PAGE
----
When voters elect an MP for a particular district, that MP is effectively given the proxy for all citizens in that district. If the electorate concerned had 35,000 registered voters then the MP for that region effectively represents those people in Parliament. To ensure even representation, electorates tend to have very similar populations even if this means that some are geograpically very large while others may only be a few square Kms in size.

The problem is that once your proxy is given to an MP, you can't recover it. You no longer have any real say in the running of the country. If you voted labour and your local MP turns out to be National - that's too bad.

MMP did go some way to addressing this problem through the introduction of list candidates, however, as we've seen with the events surrounding Ms Kopu, this is also not without the potential to create problems and adversely affect a voter's representation in parliament.

The concept behind a Recoverable Proxy system is that it allows all voters to recover their proxy at any time they choose. Once recovered, they can exercise their own vote within parliament, thus ensuring that the citizens of the country have a simple and easy method of over-riding any attempt by government to act against the wishes of those citizens.

One MP one vote or 35,000 votes?
Under Recoverable Proxy, each MP will no longer have a single vote in parliament. They will have a number of votes equal to the number of registered voters in the electorate they represent.

Under normal circumstances, when voting in the house they will exercise almost all the proxies that have vested them. In this way, the operation of parliament and the democratic system remains largely unaltered, albeit the total number of votes cast will be significantly higher than under the present scheme.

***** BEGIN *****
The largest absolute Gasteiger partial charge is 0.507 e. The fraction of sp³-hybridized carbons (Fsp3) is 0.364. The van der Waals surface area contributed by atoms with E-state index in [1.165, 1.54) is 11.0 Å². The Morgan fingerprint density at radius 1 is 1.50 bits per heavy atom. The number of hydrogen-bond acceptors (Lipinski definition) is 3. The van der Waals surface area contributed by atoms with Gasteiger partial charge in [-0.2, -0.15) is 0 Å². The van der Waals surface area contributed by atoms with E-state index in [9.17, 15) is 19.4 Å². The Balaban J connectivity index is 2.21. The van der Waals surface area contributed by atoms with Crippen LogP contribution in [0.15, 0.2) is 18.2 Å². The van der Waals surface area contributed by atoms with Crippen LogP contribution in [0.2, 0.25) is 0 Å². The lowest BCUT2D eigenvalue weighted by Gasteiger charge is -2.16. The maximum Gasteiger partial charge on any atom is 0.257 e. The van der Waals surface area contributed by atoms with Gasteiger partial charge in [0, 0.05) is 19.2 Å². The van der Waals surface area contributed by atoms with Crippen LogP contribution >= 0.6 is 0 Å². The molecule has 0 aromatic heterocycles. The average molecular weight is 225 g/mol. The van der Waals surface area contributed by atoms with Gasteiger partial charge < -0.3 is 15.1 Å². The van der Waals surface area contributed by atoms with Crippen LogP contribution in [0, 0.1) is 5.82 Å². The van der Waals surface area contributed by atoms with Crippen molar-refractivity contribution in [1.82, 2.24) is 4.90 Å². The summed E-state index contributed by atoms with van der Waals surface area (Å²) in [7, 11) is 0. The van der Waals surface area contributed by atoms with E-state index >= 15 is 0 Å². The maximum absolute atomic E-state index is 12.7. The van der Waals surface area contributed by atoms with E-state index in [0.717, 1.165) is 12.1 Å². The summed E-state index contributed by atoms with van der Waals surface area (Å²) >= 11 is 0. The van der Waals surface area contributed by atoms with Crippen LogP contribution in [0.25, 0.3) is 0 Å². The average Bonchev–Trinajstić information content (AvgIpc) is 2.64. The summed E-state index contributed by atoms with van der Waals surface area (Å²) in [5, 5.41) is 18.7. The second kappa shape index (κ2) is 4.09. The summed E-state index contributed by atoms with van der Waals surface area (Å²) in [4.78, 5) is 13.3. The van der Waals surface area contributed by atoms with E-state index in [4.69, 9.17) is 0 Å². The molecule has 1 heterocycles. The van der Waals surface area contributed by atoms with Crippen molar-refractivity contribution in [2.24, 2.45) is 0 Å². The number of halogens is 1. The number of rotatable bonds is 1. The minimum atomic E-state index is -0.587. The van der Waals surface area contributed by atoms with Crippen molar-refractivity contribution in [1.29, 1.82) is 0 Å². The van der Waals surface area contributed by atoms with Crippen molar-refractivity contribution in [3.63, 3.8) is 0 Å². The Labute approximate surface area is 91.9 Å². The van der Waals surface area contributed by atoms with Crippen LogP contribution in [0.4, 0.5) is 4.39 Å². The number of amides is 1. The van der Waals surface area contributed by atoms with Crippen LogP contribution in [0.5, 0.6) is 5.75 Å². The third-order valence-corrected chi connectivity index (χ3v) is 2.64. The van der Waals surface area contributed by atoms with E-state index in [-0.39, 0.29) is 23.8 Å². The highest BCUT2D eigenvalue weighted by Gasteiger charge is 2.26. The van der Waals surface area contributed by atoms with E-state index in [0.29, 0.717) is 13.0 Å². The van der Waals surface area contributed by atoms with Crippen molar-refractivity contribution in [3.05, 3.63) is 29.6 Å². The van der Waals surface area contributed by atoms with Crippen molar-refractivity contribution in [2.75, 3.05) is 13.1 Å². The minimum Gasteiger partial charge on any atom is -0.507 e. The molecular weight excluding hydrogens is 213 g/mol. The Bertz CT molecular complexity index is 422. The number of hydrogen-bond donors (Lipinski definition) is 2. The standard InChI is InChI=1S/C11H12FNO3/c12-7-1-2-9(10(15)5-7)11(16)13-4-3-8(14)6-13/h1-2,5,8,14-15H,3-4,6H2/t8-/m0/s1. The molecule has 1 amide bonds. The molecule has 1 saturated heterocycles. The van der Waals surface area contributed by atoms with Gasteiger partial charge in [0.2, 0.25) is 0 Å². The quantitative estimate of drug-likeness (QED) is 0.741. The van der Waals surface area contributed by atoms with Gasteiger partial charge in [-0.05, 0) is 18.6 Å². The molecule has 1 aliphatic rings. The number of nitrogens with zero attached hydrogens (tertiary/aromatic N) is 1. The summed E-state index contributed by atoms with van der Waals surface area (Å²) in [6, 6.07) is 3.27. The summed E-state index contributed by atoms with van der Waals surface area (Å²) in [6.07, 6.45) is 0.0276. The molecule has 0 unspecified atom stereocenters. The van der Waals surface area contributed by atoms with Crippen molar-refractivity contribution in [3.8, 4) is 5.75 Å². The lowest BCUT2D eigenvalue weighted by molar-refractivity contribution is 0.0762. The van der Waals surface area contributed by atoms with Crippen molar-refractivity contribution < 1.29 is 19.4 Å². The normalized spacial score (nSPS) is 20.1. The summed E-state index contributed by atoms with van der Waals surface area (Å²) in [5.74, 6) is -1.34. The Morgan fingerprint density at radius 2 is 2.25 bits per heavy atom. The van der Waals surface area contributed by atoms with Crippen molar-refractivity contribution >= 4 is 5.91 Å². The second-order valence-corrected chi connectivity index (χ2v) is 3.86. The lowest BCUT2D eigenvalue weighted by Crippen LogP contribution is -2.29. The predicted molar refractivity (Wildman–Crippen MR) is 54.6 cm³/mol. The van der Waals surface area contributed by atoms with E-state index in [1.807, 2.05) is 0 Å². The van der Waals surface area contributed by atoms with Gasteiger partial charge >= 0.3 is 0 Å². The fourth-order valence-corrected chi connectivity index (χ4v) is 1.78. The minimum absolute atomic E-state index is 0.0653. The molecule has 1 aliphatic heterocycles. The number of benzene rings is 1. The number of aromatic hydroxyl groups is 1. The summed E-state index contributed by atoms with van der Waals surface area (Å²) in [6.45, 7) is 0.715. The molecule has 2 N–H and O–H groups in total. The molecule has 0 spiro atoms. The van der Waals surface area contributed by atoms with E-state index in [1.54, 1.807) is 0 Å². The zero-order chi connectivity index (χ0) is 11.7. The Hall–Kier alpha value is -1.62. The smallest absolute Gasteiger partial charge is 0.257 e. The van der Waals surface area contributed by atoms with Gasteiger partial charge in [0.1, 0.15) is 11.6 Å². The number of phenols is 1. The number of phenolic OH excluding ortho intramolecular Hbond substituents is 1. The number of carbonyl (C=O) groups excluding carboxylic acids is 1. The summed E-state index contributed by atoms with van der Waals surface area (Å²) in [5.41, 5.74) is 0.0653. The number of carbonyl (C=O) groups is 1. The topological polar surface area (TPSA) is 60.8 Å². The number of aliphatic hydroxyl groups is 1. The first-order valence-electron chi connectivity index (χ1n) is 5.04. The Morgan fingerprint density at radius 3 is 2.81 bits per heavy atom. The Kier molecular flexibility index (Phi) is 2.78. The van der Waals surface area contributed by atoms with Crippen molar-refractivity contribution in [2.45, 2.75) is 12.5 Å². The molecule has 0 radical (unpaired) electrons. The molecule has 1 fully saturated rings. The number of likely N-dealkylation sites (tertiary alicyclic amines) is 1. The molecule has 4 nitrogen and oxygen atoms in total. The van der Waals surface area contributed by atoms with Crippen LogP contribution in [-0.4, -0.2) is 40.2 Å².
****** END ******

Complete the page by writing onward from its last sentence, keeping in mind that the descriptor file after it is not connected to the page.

Should a particularly contentious bill, or matter of widespread national interest amongst the voters of the country be before parliament however, many voters may choose to recover their proxy and cast their own votes.

In such a situation, an MP representing an electorate of 35,000 voters may find that 20,000 of those voters have chosen to recover their proxy, leaving that MP with just 15,000 proxy-votes able to be cast. The 20,000 voters who recovered their proxies will be able to cast their own votes to be counted along-side the remaining proxies exercised by the MP.

A good example of when Recoverable Proxy might be useful is the issue of the TICS bill that proposes granting new powers to the GCSB so that it can spy on NZ citizens and residents.

Right now, public opinion (ie: voter opinion) is very much against the provisions in this bill (85% are opposed according to public-opinion polls) -- yet the government wishes to push ahead with this legislation -- in clear defiance of their obligation to *represent* those who elected them.

Under recoverable proxy, you, I, and anyone else who disagreed with the government line could recover our proxy and choose to use it vote against the passage of this new GCSB bill into law. In effect, we could restore the democratic representation the current system fails to provide.

Through this system, the voters of the country will have the democratic right to over-ride the government on any issue and we will have a truly democratic political system.

Of course in the vast majority of cases, voters will be more than happy to leave their proxy with their MP. Few citizens have the time or inclination to scrutinise everything that comes before parliament and it is unlikely that proxies will be recovered for anything other than voting on very important or contentious items.